The safety of spinal fusion has been poorly studied in children with surgically corrected congenital cardiac malformations (CCMs). The objective of this study was to evaluate the safety of spinal fusion in patients with CCMs following cardiac surgery.
A retrospective study was conducted on 32 patients with scoliosis who received surgical treatment for their CCMs (CCM group). Sixty-four age- and sex-matched patients with scoliosis and normal hearts who received spinal fusion served as the control group. These 2 groups were compared for demographic distribution, blood loss, transfusion requirements, and incidence of postoperative complications.
The ages, curve pattern distributions, and number of levels fused were similar between the 2 groups before spinal fusion. Overall, a total of 7 patients in the CCM group (21.9%) and 5 (7.8%) in the control group had documented postoperative complications. The perioperative allogenic blood transfusion rate and mean red blood cell transfusion requirement in the CCM group were significantly higher than those found in patients in the control group (68.7% vs 28.1%, respectively, p = 0.000; and 2.68 ± 2.76 units/patient vs 0.76 ± 1.07 units/patient, respectively, p = 0.011). In the CCM group, a preoperative major curve magnitude ≥ 80° was the most accurate indicator of an increased risk for a major complication (p = 0.019), whereas no statistically significant correlation was noted between postoperative complications and age, type of congenital heart disease, operative duration, and estimated blood loss during the operation and transfusion.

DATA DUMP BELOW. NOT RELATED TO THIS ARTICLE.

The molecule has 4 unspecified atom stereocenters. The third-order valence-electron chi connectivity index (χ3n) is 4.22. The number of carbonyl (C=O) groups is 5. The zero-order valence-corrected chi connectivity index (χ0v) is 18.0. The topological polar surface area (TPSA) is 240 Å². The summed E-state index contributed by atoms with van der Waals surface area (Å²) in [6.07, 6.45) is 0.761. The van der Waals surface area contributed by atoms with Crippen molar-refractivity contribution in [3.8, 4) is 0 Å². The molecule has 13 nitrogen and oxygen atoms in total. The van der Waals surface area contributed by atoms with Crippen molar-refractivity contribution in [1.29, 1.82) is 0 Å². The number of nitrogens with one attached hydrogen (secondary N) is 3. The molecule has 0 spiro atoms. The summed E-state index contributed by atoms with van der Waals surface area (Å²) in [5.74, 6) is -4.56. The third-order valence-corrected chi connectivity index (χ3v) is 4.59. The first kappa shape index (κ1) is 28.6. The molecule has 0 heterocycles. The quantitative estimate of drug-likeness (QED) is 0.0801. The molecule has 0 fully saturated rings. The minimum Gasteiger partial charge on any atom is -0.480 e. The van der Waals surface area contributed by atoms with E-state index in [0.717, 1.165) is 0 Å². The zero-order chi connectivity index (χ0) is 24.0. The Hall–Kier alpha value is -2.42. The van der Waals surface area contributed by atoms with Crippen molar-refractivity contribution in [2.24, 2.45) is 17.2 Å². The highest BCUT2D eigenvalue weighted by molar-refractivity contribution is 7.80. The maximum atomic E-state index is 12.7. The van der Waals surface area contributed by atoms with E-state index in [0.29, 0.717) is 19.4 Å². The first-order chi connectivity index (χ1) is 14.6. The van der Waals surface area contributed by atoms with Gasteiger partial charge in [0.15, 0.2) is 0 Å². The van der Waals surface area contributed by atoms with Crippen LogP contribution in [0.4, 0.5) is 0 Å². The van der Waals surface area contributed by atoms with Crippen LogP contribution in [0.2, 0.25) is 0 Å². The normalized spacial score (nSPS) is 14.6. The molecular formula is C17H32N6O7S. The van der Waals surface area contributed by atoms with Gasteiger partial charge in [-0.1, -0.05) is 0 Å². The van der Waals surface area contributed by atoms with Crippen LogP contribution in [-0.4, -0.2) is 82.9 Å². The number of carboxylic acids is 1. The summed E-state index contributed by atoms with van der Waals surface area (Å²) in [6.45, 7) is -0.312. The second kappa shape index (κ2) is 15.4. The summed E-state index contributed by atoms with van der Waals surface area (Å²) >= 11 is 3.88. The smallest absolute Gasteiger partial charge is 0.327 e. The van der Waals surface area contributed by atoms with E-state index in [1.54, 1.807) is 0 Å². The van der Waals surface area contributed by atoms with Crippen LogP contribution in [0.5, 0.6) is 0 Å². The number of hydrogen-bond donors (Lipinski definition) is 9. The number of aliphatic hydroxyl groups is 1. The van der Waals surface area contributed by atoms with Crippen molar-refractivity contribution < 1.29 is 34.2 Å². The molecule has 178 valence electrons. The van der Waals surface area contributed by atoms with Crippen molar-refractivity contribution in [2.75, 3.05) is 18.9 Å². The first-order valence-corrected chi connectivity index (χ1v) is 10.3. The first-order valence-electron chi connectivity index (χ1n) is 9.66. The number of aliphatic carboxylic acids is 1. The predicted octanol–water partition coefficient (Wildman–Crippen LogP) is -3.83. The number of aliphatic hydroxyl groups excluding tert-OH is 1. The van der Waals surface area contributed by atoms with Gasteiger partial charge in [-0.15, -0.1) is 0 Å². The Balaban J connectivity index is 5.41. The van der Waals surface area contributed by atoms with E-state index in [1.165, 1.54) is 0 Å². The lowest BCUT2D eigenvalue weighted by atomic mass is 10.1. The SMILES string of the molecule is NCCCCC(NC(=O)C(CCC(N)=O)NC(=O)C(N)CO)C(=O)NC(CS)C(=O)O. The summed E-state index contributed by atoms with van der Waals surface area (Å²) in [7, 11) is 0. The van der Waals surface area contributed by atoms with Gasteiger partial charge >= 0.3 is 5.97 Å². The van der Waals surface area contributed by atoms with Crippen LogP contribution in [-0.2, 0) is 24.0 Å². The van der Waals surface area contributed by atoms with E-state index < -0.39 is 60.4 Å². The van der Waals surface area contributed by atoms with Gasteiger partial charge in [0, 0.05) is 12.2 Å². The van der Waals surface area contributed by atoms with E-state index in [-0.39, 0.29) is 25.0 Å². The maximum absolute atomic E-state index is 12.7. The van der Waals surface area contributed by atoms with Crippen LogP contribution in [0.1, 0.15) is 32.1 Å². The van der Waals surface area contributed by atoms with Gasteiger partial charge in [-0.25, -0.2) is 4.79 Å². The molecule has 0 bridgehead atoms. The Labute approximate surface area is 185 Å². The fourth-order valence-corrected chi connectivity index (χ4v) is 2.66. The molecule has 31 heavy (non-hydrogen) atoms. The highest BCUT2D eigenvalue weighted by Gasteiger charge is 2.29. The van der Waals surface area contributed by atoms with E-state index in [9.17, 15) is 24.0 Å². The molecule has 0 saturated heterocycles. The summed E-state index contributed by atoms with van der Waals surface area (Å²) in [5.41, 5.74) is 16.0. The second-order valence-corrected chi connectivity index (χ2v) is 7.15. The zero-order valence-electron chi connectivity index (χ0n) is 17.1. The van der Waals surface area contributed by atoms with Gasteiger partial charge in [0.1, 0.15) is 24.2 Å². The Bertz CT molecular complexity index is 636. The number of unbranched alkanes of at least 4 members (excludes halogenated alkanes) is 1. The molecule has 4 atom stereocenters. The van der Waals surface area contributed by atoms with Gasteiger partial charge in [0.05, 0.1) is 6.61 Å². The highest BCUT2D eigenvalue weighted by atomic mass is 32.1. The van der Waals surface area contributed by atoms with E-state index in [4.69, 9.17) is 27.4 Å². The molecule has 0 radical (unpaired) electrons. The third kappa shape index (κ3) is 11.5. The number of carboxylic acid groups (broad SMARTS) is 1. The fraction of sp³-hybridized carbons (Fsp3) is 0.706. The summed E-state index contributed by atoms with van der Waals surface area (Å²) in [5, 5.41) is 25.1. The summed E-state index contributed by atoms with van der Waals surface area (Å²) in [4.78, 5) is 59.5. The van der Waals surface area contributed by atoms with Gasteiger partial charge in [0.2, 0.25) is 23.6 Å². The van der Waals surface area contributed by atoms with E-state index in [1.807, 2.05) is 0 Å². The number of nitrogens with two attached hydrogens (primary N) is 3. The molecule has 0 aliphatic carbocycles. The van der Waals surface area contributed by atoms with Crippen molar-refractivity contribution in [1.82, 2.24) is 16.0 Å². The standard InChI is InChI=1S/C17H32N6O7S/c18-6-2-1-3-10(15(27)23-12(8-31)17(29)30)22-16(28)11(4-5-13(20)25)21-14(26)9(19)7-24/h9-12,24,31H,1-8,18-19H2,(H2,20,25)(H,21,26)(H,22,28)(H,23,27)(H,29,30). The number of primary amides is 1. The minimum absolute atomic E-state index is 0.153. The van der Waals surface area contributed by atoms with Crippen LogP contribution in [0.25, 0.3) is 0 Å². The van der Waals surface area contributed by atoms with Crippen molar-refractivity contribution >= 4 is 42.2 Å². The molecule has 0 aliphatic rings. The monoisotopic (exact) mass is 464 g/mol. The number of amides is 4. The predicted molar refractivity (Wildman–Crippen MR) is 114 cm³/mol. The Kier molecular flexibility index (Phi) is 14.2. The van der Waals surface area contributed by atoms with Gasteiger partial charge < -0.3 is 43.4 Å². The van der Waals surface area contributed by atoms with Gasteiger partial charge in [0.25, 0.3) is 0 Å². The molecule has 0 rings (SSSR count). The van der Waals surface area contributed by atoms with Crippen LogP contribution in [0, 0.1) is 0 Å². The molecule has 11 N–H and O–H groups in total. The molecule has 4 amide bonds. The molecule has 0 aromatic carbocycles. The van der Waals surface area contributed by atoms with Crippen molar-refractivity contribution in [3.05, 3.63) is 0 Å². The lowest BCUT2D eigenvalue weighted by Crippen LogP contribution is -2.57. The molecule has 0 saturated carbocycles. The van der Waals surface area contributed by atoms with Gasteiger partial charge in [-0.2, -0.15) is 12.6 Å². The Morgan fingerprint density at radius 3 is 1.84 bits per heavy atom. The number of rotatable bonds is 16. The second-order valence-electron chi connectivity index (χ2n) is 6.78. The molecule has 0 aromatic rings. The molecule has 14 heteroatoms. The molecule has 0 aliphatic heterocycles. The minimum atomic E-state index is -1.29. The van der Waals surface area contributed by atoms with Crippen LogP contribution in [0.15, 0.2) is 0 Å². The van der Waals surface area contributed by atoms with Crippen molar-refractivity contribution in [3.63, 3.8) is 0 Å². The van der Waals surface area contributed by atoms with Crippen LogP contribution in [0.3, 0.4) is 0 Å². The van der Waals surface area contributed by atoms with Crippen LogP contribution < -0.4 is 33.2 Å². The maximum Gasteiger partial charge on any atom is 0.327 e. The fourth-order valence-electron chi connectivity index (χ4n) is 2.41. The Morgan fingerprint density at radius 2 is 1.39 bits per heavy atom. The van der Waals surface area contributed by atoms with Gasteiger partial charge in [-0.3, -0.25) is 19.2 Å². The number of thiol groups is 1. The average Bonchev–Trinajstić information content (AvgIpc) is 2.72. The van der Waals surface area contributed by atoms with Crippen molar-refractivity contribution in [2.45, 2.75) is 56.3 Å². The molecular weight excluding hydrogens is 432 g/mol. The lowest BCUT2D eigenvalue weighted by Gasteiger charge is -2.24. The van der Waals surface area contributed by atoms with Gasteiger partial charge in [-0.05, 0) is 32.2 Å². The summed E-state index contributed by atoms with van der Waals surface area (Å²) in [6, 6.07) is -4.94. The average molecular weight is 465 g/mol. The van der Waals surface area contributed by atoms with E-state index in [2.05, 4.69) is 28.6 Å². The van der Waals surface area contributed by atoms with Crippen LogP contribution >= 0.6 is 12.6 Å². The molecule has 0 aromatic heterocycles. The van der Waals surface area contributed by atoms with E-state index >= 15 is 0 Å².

Spinal fusion subsequent to prior cardiac surgery is relatively safe and effective in correcting the spinal deformity for patients with scoliosis and surgically corrected CCMs. A preoperative major curve magnitude ≥ 80° may be a risk factor in predicting postoperative complications in scoliotic patients with surgically corrected CCMs.
Abbreviations used in this paper:BMI = body mass index; CCM = congenital cardiac malformation; CHD = congenital heart disease; EBL = estimated blood loss.
* Drs. Liang and Ding contributed equally to this work.
Address correspondence to: Jianxiong Shen, M.D., Department of Orthopaedic Surgery, Peking Union Medical College Hospital, No. 1 Shuai Fu Yuan, Wang Fu Jing St., Beijing, China 100730. email: email@example.com.
Please include this information when citing this paper: published online September 13, 2013; DOI: 10.3171/2013.8.PEDS13117.
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